Credentials RN, MSN, CPNP Place of Employment UTMB- Regional Maternal Child Health Which Nursing Organizations are you currently a member of? NAPNAP
Tell us about your journey to the boardroom. What inspired you to seek a leadership position? I’ve been involved the social media platform supporting Safe Staffing Nurse Ratios – Show Me Your Stethoscope via Twitter/FB and a leader in disseminating recent research articles on vaccinations and pediatric issues Start School Later- National Organization, as well. Initiative to ensure school start times are no earlier than 8 AM Adjunct Nursing Faculty for 5 years at TWU
What are you doing to ensure you continue to grow and develop as a leader? Become involved at a local level in the NAPNAP Houston group. Seek leadership positions within my own organization -UTMB, to support growing the pediatric focus in our Regional Program. Research the ongoing issues/research in healthcare, collaborate with all health care providers. Attend conferences.
What impact have you had serving on a board? Example? I have served in our PTA Reflections elementary group which supports the arts in public schools. I have not been given another opportunity to serve. 2002- National Board for NAPNAP Conference
What advice would you give someone going into a board leadership position for the first time? Listen first before jumping in! Gather evidenced based research. Seek a mentor in the group.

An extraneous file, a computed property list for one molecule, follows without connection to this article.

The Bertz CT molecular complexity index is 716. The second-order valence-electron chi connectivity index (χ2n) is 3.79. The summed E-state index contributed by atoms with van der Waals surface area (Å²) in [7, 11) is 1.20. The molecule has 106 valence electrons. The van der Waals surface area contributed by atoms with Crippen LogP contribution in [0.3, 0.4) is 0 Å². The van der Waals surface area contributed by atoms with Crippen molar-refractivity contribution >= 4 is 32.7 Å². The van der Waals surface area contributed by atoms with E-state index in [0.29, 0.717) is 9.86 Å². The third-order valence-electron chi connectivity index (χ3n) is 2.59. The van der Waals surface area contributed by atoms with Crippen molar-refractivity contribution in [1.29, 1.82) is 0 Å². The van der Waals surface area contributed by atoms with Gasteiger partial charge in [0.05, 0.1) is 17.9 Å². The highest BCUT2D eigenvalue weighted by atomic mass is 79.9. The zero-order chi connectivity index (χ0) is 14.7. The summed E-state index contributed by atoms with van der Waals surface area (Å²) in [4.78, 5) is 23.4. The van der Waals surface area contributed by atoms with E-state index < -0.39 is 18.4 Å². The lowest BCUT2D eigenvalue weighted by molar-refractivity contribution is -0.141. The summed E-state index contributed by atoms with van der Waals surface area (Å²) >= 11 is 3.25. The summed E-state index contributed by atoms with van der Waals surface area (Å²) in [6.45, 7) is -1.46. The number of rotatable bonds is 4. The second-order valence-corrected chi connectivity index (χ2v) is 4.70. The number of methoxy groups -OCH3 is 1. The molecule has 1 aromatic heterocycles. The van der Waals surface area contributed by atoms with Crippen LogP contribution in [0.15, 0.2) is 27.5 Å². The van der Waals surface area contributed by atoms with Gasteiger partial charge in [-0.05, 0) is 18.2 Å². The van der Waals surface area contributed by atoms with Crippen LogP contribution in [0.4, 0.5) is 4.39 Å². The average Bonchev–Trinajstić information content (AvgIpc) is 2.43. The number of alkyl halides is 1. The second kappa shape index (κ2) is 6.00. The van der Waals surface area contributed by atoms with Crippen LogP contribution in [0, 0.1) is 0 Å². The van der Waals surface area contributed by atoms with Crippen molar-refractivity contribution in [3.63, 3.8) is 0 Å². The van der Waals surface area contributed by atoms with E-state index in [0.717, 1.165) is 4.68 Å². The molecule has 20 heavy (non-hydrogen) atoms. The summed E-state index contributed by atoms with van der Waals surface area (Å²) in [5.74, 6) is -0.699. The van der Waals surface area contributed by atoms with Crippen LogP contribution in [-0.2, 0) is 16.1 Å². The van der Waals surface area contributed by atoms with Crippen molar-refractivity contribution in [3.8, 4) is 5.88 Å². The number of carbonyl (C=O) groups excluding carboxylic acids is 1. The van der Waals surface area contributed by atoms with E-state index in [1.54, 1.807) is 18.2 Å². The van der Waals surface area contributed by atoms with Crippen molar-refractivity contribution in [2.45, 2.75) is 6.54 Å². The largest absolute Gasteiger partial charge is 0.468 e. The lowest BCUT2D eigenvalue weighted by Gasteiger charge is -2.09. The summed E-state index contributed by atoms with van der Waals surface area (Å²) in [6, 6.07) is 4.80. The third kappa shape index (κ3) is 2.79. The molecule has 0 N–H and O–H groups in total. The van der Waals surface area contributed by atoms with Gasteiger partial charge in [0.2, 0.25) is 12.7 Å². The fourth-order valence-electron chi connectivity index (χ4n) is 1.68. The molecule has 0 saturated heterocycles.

What are a few resources you would recommend to someone looking to gain insight into becoming a better leader and eventually obtaining a board position? Social media, attend conferences, connect with others by word of mouth.
Why do you feel it is important for nurses to serve on boards? Nursing provide unique insight to the issues facing healthcare today. They are on the front lines on a daily basis and our patients deserve the representation to ensure safety for all.
What do you think is the most significant barrier to nurses serving on boards? Physicians (lobbying, financial investments), corporate entities interested in fiscally sound versus quality of care and/or true outcomes.
- RN, MSN, CPNP
“Board service can be rewarding to nurses both personally and professionally. It not only requires them to exercise leadership; it expands those skills and advances their capabilities and knowledge. It gives nurses the chance to meet people and enhance their professional networks. And it can be inspirational and empowering.” -Sue Hassmiller, PhD, RN, FAAN, Robert Wood Johnson Foundation
The Nurses on Boards Coalition (NOBC) represents national nursing and other organizations working to build healthier communities in America by increasing nurses’ presence on corporate, health-related, and other boards, panels, and commissions.